assert max_triplet_prod(l) == buggy_max_triplet_prod(l)
```

Over our restricted domain, the broken function is correct, and can be used as an oracle.

### Inefficient Oracles

Sometimes there’s a solution to a problem that we know for sure works but is too slow/memory-intensive/etc for production code. We can use that solution as an oracle to test a more sophisticated function. If you wanted to write a function to insert into a sorted array, you could use the following as a reference oracle:

```
def ordered_insert_oracle(new_element: int, ordered_list: List[int]) -> List[int]:
return sorted(ordered_list + [new_element])
@given(lists(integers), integers())
def test_ordered_insert(l, x):
assert ordered_insert(l, x) == ordered_insert_oracle(l, x)
```

The oracle will be O(n*log(n)), while a well written ordered insert will be O(n). That might matter in production, but it won’t matter too much in testing, so we can benefit from an oracle here.

### Reverse Oracles

Sometimes we can go the other way: instead of writing an oracle that will always get the right answer, we can write a function that takes an answer and finds a question for it. This gets a bit complicated, so let’s walk through an example. We’re writing our own counter.

```
from random import shuffle
@given(lists(tuples(integers(), integers(min_value=1, max_value=10)), unique_by=lambda x: x[0]))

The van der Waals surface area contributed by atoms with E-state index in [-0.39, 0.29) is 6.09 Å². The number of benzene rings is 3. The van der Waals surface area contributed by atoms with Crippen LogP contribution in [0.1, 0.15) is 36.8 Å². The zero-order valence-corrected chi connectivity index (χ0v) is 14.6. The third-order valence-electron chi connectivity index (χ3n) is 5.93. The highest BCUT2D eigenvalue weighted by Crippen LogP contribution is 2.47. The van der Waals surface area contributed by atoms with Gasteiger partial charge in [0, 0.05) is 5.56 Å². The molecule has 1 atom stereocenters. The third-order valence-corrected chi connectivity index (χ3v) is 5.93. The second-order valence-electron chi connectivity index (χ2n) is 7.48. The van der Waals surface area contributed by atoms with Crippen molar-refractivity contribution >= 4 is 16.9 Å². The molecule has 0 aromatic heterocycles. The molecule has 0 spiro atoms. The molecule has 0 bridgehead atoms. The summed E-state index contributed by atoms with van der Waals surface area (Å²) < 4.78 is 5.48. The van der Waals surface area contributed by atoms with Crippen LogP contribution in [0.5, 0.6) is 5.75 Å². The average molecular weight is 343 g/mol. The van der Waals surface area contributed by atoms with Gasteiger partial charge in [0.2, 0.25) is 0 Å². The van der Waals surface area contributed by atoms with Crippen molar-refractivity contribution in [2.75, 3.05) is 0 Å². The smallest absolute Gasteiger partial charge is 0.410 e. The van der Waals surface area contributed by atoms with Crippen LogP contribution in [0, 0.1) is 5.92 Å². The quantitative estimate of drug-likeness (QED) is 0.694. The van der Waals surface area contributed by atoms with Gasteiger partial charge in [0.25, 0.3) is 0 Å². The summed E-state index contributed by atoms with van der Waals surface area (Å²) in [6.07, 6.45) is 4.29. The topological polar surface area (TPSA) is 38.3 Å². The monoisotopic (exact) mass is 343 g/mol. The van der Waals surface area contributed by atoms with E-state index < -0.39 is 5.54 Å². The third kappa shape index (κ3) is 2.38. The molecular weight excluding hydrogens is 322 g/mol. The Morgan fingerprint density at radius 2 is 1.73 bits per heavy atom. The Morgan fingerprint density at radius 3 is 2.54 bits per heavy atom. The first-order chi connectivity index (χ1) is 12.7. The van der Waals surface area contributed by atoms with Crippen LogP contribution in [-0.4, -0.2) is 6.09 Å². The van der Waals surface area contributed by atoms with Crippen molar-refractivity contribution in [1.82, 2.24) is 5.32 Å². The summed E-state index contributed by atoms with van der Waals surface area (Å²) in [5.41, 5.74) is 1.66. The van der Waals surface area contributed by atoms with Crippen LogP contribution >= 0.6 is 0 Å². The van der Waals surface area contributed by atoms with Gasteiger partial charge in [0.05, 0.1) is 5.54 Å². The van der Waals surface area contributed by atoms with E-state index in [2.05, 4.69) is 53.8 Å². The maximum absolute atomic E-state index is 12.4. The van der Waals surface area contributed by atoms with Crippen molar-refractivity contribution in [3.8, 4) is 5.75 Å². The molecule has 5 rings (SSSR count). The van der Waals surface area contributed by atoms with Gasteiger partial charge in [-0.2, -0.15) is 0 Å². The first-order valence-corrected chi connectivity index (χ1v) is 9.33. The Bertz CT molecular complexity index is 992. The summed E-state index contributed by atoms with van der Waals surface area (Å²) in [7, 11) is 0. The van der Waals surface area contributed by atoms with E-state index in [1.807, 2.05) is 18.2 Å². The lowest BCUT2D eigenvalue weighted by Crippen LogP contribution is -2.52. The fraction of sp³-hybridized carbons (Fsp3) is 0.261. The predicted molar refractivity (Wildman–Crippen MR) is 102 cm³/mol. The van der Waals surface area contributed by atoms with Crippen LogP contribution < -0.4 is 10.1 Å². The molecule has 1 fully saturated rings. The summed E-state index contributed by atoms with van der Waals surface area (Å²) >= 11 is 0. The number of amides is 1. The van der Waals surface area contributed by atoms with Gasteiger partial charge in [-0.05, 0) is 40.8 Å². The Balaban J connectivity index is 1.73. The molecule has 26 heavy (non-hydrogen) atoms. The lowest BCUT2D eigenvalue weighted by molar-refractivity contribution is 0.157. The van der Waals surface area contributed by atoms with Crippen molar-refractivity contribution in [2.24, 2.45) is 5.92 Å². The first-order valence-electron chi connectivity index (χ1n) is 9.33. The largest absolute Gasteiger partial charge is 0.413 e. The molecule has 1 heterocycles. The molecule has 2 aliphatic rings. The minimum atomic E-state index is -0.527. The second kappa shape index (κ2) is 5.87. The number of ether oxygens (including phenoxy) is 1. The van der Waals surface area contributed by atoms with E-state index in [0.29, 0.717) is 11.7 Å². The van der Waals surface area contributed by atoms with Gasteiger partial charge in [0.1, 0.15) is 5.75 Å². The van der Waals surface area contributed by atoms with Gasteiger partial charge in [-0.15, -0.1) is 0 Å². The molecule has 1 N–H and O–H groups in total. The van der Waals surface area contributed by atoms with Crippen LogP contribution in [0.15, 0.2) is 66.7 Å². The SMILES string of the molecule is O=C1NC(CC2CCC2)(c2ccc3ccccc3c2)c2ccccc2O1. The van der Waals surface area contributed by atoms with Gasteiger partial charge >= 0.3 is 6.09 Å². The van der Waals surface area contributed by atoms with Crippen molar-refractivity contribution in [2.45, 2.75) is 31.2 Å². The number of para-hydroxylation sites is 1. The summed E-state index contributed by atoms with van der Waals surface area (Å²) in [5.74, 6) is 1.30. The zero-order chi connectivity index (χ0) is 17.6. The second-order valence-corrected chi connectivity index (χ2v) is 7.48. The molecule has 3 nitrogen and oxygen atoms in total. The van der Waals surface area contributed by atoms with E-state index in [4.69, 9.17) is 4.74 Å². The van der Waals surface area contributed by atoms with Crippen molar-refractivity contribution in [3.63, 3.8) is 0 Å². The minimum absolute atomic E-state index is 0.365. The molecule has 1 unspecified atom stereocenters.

def test_counter(l):
test_list = []
for val, times in l:
test_list += [val] * times
shuffle(test_list)
assert count(test_list) == {val:times for val, times in l}
```

Here, we’re taking a possible answer and *generating* a list that matches that. For example, if our test generates `l = [(5, 2), (1, 1)]`

, that means we want our function to return `{5: 2, 1: 1}`

. So we find a list that, *if count is written correctly*, would match that output. Our implementation is to first create the list

`[5, 5, 1]`

and then shuffle it.This test ends up being more complicated than the others because it’s easier for the test itself to have bugs. Note the `unique_by`

; that’s because our test will bug if we generate `l = [(1, 1), (1, 1)]`

: we’ll assert `{1: 2} == {1: 1}`

.

## Caveats

Most of these caveats apply to property-based tests (PBTs) in general.

- You’ll want to write some unit tests to sanity-check your oracles. This throws you down a rabbit hole (
*“I have to test my tests?!”*), but you get much wider test coverage with PBTs in return for the extra complexity. - Sometimes coming up with the oracles can be as or more difficult than writing the final functions. As always, writing good code involves tradeoffs.
- The further you get from pure functions the harder writing PBTs gets. Reverse oracles help a bit here.
- When writing bullet points like this I’m always tempted to add something completely unrelated. Here’s something I wrote about how much I like dogs.
- Don’t try to be overly clever and use oracles in cases where more basic PBTs (or even unit tests) suffice.
- The benefits PBT provides are orthogonal to the benefits you get from unit tests, type systems, formal methods, and getting a full night’s sleep. Ideally you’d want to have all five.
- Ruby doesn’t have a good PBT library and that makes me sad.